If elected to Holyrood in May, RISE MSPs will introduce a Bill to tackle sexism and misogynistic behaviour in Scotland, the Left Alliance has announced.

The Bill would ringfence funding for organisations that support victims of domestic violence, make gender equality education part of the Scottish school curriculum and tighten licensing requirements for pubs and clubs that fail to tackle the harassment of women customers.

Commenting, Cat Boyd, RISE's top candidate on the Glasgow list, said: 

"On this international women's day we're putting forward ideas to tackle the reality of everyday sexism.

"Tackling rape culture on our streets, in our instututions, and in our legal system is urgent.

"We need to change now to make Scotland safer for our daughters, our mothers, our sisters and our friends"

RISE Anti- Sexism Bill

Protecting VAW services - Funding for Violence Against Women (VAW) organisations - including women’s aid groups, rape crisis centres, and VAW advice and support services - should be ringfenced. This will ensure that lifeline services have the resources to support women and children suffering from domestic violence.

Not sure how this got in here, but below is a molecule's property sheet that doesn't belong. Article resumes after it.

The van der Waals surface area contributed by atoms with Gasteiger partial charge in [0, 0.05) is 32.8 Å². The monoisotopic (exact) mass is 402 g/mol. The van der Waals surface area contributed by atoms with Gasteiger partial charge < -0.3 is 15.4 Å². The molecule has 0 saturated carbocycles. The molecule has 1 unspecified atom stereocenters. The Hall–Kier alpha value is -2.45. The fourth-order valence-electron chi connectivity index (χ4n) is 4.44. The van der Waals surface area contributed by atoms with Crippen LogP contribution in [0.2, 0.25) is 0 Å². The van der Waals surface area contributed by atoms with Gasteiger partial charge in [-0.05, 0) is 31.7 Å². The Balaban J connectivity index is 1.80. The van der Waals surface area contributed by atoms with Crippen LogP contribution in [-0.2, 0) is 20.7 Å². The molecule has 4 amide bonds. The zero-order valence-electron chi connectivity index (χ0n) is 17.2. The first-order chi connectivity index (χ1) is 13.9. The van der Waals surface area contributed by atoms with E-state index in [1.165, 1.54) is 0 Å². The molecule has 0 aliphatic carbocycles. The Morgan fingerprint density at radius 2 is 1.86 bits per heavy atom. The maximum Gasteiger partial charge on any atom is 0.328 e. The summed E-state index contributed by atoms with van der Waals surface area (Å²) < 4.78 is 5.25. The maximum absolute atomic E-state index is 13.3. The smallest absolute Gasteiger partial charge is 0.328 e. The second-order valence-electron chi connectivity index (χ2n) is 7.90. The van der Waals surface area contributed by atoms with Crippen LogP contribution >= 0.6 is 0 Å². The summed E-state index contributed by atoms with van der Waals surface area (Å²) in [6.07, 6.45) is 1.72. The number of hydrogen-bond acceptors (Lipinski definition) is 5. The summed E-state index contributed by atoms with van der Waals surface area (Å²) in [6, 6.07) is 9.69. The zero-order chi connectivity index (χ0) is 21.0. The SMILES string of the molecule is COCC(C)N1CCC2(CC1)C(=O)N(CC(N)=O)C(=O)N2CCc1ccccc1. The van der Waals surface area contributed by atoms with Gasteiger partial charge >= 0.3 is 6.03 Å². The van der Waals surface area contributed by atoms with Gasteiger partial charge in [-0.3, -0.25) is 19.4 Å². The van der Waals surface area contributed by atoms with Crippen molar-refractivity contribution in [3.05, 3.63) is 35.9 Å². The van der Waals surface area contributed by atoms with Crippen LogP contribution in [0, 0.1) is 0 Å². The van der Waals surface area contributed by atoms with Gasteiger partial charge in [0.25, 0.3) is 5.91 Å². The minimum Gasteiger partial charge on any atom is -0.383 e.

Tackling street sexual harassment - The Scottish Government should work more closely with women’s organisations, police services and other stakeholders to develop a clear strategy for tackling sexual harassment in public places.

The development of a new anti-misogyny education programme - Make gender equality and anti-sexism education part of the school curriculum from an early age and ensure that teachers challenge out-dated gender expectations at school. Support services for gay, lesbian, bisexual and transgender pupils should be enhanced in line with the TIE campaign.

Making the hatred of women a hate crime - It is not currently an offence in Scotland to incite hatred against women. The law should be extended to make the incitement of hatred against women illegal.

Anti-misogyny licensing requirements - Licensing requirements for pubs and clubs should be stricter to ensure that reporting of sexual assaults and harassment are taken as seriously as violent behaviour.